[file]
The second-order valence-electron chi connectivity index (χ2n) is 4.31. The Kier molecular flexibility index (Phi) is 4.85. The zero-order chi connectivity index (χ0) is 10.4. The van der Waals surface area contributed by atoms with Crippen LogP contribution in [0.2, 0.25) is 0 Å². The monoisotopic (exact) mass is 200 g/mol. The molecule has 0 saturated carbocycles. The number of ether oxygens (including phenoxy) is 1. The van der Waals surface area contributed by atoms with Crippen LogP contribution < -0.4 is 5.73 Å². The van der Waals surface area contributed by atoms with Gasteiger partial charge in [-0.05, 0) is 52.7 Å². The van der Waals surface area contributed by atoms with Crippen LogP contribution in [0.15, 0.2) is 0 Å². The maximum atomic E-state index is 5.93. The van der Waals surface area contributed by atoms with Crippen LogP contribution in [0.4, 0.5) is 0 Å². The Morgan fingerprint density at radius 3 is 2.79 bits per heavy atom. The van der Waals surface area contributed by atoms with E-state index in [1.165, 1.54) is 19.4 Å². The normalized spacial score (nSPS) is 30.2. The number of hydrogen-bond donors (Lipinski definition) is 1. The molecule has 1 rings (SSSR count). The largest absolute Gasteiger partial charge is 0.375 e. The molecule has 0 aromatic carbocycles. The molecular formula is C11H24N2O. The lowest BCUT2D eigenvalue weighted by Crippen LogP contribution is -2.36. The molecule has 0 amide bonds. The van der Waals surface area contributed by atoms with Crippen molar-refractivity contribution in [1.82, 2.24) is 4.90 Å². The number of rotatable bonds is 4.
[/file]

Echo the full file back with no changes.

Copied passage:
The second-order valence-electron chi connectivity index (χ2n) is 4.31. The Kier molecular flexibility index (Phi) is 4.85. The zero-order chi connectivity index (χ0) is 10.4. The van der Waals surface area contributed by atoms with Crippen LogP contribution in [0.2, 0.25) is 0 Å². The monoisotopic (exact) mass is 200 g/mol. The molecule has 0 saturated carbocycles. The number of ether oxygens (including phenoxy) is 1. The van der Waals surface area contributed by atoms with Crippen LogP contribution < -0.4 is 5.73 Å². The van der Waals surface area contributed by atoms with Gasteiger partial charge in [-0.05, 0) is 52.7 Å². The van der Waals surface area contributed by atoms with Crippen LogP contribution in [0.15, 0.2) is 0 Å². The maximum atomic E-state index is 5.93. The van der Waals surface area contributed by atoms with Crippen LogP contribution in [0.4, 0.5) is 0 Å². The Morgan fingerprint density at radius 3 is 2.79 bits per heavy atom. The van der Waals surface area contributed by atoms with E-state index in [1.165, 1.54) is 19.4 Å². The normalized spacial score (nSPS) is 30.2. The number of hydrogen-bond donors (Lipinski definition) is 1. The molecule has 1 rings (SSSR count). The largest absolute Gasteiger partial charge is 0.375 e. The molecule has 0 aromatic carbocycles. The molecular formula is C11H24N2O. The lowest BCUT2D eigenvalue weighted by Crippen LogP contribution is -2.36. The molecule has 0 amide bonds. The van der Waals surface area contributed by atoms with Crippen molar-refractivity contribution in [1.82, 2.24) is 4.90 Å². The number of rotatable bonds is 4.